• In the freezer: washed, peeled, diced, on a plate and then in a container or airtight bag.

Once cooked, it’s advised to eat it sooner rather than later because it does not do well reheated, and it quickly becomes indigestible. The solution to avoid losing it: make a puree and freeze it!

Fun fact: apparently, after each bite of Jerusalem artichoke, your drink will taste sweet. Is this really true? You’ll have to try it! Another fun fact is that Jerusalem artichokes contain a lot of inulin (dietary fibre), so be careful how much you consume, your gut might rebel.



I can’t say this often enough: Quebec garlic is a real treasure that deserves to be loved, cherished, shared, purchased and, of course, preserved! Why, you ask? Because it will taste much better than garlic imported from China or Spain. To try it is to love it! Plus, a smaller quantity is needed thanks to its stronger and spicier taste, so adjust your recipes. Available from the end of July to the end of January, Quebec garlic will also keep longer (up to 12 months depending on the variety). But can’t you find garlic all year long at the grocery store? Yes, but it will have travelled thousands of kilometres and undergone temperature changes that affect its preservation and accelerate its germination! In addition, Quebec garlic is often grown with fewer pesticides thanks to stricter standards. In 2017, it was estimated that 90% of the garlic consumed in Quebec was imported. Let’s change this fact, there are only good reasons to do it, for the planet and our taste buds!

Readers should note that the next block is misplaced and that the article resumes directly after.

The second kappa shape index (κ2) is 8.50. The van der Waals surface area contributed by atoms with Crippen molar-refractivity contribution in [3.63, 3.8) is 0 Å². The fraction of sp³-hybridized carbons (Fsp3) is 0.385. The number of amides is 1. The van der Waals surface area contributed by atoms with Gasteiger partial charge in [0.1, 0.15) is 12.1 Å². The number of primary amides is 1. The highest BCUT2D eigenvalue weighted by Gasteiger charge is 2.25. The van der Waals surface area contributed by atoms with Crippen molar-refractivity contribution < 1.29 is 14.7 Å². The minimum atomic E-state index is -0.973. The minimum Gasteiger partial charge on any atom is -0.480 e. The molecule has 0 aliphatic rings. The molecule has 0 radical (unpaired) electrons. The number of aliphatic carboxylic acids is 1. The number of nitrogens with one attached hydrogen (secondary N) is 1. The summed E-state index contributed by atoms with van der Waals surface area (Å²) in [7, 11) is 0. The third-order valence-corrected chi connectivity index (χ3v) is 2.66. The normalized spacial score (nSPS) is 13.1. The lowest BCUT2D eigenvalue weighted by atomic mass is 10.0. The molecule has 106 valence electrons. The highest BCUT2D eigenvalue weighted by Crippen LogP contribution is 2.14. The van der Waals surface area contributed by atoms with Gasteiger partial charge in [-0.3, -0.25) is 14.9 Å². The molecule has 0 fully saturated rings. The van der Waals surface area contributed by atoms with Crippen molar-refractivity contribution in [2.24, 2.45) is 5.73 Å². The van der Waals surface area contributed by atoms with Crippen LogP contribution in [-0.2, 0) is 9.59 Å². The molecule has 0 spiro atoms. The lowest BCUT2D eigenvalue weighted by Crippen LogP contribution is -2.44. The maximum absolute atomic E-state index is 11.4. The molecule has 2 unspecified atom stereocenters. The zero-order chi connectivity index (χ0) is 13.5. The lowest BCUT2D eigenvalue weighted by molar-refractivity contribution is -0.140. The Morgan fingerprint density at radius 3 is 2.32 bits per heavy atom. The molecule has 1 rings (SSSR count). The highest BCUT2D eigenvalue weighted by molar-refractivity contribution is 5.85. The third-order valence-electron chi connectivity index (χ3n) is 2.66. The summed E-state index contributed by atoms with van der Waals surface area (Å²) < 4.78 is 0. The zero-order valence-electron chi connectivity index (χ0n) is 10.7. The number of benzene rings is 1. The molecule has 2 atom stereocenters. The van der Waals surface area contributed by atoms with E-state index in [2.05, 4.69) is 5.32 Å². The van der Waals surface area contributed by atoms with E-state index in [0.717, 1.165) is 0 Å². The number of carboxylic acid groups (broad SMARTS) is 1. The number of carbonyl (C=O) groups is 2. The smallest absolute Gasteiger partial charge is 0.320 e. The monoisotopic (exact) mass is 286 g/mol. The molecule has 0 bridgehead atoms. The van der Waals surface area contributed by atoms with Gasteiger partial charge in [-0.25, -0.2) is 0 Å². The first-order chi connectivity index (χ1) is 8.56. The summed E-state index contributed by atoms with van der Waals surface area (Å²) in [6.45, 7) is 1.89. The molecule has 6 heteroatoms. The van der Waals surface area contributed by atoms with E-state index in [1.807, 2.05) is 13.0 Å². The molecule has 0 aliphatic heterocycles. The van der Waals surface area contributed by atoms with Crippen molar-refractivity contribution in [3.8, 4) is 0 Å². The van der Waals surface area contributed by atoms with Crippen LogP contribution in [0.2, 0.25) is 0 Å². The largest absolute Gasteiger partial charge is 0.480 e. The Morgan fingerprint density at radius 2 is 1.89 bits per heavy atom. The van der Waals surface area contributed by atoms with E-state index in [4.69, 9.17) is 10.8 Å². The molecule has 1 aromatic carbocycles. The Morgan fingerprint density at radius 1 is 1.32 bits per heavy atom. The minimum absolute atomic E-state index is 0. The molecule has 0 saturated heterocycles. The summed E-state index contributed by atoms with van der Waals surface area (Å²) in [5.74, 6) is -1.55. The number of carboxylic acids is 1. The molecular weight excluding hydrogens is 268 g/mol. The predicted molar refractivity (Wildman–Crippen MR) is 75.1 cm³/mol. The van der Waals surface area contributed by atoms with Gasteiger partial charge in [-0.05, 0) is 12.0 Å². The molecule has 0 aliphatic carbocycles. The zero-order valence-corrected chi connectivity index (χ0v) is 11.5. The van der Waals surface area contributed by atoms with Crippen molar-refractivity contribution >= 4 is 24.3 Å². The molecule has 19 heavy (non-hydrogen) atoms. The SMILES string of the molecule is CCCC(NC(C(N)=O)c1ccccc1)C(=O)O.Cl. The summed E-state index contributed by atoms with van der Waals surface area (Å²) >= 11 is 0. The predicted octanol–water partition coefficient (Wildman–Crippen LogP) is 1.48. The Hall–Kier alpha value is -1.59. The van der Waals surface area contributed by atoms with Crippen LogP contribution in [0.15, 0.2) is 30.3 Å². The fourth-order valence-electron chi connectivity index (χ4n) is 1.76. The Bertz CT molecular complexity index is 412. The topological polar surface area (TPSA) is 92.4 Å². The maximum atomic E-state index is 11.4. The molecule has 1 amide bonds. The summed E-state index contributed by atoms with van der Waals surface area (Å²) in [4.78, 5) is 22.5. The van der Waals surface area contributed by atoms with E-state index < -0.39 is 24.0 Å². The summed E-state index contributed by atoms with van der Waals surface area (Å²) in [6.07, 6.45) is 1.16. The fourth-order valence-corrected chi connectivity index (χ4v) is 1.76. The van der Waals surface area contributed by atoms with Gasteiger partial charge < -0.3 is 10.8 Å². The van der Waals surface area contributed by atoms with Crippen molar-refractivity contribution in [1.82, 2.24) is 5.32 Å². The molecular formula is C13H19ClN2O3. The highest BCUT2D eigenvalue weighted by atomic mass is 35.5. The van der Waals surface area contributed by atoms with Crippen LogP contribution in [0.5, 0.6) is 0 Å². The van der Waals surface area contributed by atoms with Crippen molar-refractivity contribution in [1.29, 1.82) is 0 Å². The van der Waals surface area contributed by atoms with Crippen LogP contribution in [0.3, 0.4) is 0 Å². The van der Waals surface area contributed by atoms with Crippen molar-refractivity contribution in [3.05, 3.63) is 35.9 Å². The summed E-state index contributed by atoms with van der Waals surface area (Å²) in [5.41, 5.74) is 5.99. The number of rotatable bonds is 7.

• NOT in the fridge!
• Somewhere cool, dry, and away from light (humid places will make it germinate)